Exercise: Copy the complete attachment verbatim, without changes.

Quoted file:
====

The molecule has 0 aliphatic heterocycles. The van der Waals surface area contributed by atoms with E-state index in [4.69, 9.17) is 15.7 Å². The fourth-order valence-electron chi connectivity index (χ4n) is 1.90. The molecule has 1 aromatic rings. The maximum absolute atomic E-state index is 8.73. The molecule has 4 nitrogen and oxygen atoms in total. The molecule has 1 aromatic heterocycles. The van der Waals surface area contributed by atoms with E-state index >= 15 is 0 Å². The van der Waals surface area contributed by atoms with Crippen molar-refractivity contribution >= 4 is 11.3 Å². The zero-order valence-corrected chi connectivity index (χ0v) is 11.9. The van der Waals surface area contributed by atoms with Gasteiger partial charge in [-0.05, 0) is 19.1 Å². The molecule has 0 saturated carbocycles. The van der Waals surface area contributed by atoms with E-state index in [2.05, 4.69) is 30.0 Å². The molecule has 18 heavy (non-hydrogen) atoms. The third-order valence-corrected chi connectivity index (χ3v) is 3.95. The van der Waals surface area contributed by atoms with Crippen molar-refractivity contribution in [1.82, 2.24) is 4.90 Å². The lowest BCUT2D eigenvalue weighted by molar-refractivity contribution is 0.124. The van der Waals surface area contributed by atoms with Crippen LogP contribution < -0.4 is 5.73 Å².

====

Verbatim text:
The molecule has 0 aliphatic heterocycles. The van der Waals surface area contributed by atoms with E-state index in [4.69, 9.17) is 15.7 Å². The fourth-order valence-electron chi connectivity index (χ4n) is 1.90. The molecule has 1 aromatic rings. The maximum absolute atomic E-state index is 8.73. The molecule has 4 nitrogen and oxygen atoms in total. The molecule has 1 aromatic heterocycles. The van der Waals surface area contributed by atoms with E-state index >= 15 is 0 Å². The van der Waals surface area contributed by atoms with Crippen molar-refractivity contribution >= 4 is 11.3 Å². The zero-order valence-corrected chi connectivity index (χ0v) is 11.9. The van der Waals surface area contributed by atoms with Gasteiger partial charge in [-0.05, 0) is 19.1 Å². The molecule has 0 saturated carbocycles. The van der Waals surface area contributed by atoms with E-state index in [2.05, 4.69) is 30.0 Å². The molecule has 18 heavy (non-hydrogen) atoms. The third-order valence-corrected chi connectivity index (χ3v) is 3.95. The van der Waals surface area contributed by atoms with Crippen molar-refractivity contribution in [1.82, 2.24) is 4.90 Å². The lowest BCUT2D eigenvalue weighted by molar-refractivity contribution is 0.124. The van der Waals surface area contributed by atoms with Crippen LogP contribution < -0.4 is 5.73 Å².